Monday, May 6, 2013

Who Exactly Are These So-Called "Experts"?

I have been blogging for about 3 1/2 years now. I get asked questions about parenting and kids and stuff like that and I wanted to 1) record those answers while I am still able to know what I am talking about and 2) make that information available to others.

Let's face it; none of us really know what we are doing. Parenting is a lot of trial and error. We learn some things from our parents and some things from our peers and some things through experience. Then there are the things we learn from "experts".

But just who are these so-called "experts"? Are they parents who have been in the thick of life, waging the daily battles against tantrums and messes? Probably not.

"Experts" are people who study what other parents do; in other words, they have a job. Even if these "studiers" have kids ( some don't!) their kids are probably in day care 40 + hours a week (or possibly have a nanny) so the parents are only with their own kids a few hours a day at most.

It is easy to put your kid to bed at the same time every night if you have to get up and be somewhere the next morning, day in day out, for their entire childhood.

It is easy to feed them healthy food if all you have to do is tell the person you are paying to do it or they will be fired.

It is easy to pay someone to potty train your child for you while you go off to research how other people do it.

I am sure there are lots of really dedicated parents out there who do the best they can with the time they have. I am not dissing them.

What I am gripping about is that so many people rely so heavily on what "experts" have to say.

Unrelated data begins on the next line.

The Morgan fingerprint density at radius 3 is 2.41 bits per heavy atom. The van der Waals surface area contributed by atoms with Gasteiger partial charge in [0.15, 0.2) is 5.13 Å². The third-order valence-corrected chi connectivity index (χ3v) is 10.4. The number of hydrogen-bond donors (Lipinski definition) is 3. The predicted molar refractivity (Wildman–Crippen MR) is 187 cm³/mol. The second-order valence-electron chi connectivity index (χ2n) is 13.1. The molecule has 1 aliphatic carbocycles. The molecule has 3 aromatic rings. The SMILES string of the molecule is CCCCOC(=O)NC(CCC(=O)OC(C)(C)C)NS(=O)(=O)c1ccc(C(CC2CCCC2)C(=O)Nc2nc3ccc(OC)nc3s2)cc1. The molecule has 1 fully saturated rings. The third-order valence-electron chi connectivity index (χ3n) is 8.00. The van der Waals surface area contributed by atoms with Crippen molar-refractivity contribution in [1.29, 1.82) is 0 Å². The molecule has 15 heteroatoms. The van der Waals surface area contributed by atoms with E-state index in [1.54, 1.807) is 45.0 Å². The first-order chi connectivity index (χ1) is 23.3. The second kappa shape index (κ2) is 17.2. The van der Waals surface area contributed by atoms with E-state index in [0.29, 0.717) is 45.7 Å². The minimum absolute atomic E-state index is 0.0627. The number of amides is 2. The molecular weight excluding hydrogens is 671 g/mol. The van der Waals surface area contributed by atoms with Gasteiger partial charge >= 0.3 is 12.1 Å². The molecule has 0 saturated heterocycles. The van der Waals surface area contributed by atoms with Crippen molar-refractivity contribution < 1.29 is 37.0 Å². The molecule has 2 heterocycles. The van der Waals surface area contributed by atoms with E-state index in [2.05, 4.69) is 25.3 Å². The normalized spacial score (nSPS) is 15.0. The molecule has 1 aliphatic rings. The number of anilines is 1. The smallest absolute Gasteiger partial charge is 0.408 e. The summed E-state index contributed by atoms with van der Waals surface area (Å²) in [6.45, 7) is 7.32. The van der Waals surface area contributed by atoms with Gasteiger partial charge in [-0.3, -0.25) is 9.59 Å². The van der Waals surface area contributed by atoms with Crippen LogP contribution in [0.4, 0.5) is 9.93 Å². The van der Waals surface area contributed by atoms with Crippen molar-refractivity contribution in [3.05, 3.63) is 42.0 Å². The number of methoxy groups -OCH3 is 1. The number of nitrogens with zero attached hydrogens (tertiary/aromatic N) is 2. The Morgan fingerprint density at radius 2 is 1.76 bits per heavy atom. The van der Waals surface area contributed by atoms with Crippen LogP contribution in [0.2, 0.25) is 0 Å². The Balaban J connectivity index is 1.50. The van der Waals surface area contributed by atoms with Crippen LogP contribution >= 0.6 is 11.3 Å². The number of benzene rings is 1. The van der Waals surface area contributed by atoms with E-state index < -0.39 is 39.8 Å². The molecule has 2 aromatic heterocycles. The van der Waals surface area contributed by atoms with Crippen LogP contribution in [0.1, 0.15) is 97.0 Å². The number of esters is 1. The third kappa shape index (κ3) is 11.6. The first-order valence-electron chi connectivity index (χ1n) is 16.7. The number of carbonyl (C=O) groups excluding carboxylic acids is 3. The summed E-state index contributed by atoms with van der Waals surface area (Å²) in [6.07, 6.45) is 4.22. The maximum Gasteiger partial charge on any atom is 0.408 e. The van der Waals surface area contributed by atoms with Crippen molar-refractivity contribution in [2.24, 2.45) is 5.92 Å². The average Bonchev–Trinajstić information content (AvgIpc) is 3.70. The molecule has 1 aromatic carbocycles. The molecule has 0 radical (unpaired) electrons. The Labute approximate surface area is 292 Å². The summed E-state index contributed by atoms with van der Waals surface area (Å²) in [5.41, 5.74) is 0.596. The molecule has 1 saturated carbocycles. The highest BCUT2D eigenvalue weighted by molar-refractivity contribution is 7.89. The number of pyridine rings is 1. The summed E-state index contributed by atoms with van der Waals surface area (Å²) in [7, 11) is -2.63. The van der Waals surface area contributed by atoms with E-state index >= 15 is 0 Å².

Why are we not looking to experienced parents for advice? Why are we not asking those in similar circumstances how to solve an issue? We rush to the "experts" for their advice instead. Why? You do realize that they change their mind about stuff ALL the time, right?

When my first child was born, I was the kind of parent I am describing. If the doctor didn't say he could eat it/do it/ wear it/use it I didn't even consider it. I was almost crippled by fear of doing the wrong thing. I didn't appreciate the advice I got from "experienced" mothers. They were outdated and possibly immune to the true needs of my precious baby.

Of course, when my youngest children were born, as little as 6 years later, I was often "corrected" by doctors and nurses who told me that "things have changed since then" and "we no longer recommend that". I was a ball of confusion. I was mortified that I was doing the "wrong" thing for my baby. I was ashamed that I had not stayed current on what was right for my children. And I was angry, very, VERY angry that I was made to feel this way by the very people I was supposed to rely on!

I came to realize that there is no magic bullet to destroy all the possible illnesses, injuries, and issues my child might have. Childhood research is a minefield of contradictory information. Let your child cry- Never let them cry. Vaccinate-Don't vaccinate. Bottle feed-Breastfeed. Keep them busy-Let them play. Drink milk- Avoid dairy. Eat grains-Avoid gluten. Eat vegetables and meat- But they might have diseases.

The real problem is that the "experts" lead us to believe that if we do the wrong thing disasters will ensue.

If our kids watch TV they will become violent idiots who will kill people but won't be able to confess because they will be too stupid to form complete sentences.